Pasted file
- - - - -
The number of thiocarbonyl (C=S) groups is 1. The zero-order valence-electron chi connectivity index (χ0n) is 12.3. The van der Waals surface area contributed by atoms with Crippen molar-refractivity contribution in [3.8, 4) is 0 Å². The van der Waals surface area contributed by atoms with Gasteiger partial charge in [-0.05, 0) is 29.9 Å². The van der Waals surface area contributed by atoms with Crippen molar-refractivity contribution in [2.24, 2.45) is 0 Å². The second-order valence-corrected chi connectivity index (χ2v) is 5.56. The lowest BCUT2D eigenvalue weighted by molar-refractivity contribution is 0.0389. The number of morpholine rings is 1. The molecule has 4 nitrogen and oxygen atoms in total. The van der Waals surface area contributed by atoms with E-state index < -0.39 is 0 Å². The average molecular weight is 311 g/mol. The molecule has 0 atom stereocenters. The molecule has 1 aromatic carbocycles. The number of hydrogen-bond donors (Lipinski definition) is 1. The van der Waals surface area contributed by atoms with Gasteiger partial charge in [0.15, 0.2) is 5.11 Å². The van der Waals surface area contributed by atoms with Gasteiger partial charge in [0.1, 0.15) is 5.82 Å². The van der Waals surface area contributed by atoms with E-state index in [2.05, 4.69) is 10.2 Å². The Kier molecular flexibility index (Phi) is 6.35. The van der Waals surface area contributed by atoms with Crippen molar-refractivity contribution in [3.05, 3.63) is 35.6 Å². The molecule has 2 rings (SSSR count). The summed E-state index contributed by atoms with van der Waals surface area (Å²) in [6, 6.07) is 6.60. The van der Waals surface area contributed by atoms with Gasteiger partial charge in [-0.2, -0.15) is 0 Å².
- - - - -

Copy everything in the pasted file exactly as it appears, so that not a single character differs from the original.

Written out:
The number of thiocarbonyl (C=S) groups is 1. The zero-order valence-electron chi connectivity index (χ0n) is 12.3. The van der Waals surface area contributed by atoms with Crippen molar-refractivity contribution in [3.8, 4) is 0 Å². The van der Waals surface area contributed by atoms with Gasteiger partial charge in [-0.05, 0) is 29.9 Å². The van der Waals surface area contributed by atoms with Crippen molar-refractivity contribution in [2.24, 2.45) is 0 Å². The second-order valence-corrected chi connectivity index (χ2v) is 5.56. The lowest BCUT2D eigenvalue weighted by molar-refractivity contribution is 0.0389. The number of morpholine rings is 1. The molecule has 4 nitrogen and oxygen atoms in total. The van der Waals surface area contributed by atoms with E-state index < -0.39 is 0 Å². The average molecular weight is 311 g/mol. The molecule has 0 atom stereocenters. The molecule has 1 aromatic carbocycles. The number of hydrogen-bond donors (Lipinski definition) is 1. The van der Waals surface area contributed by atoms with Gasteiger partial charge in [0.15, 0.2) is 5.11 Å². The van der Waals surface area contributed by atoms with Gasteiger partial charge in [0.1, 0.15) is 5.82 Å². The van der Waals surface area contributed by atoms with E-state index in [2.05, 4.69) is 10.2 Å². The Kier molecular flexibility index (Phi) is 6.35. The van der Waals surface area contributed by atoms with Crippen molar-refractivity contribution in [3.05, 3.63) is 35.6 Å². The molecule has 2 rings (SSSR count). The summed E-state index contributed by atoms with van der Waals surface area (Å²) in [6, 6.07) is 6.60. The van der Waals surface area contributed by atoms with Gasteiger partial charge in [-0.2, -0.15) is 0 Å².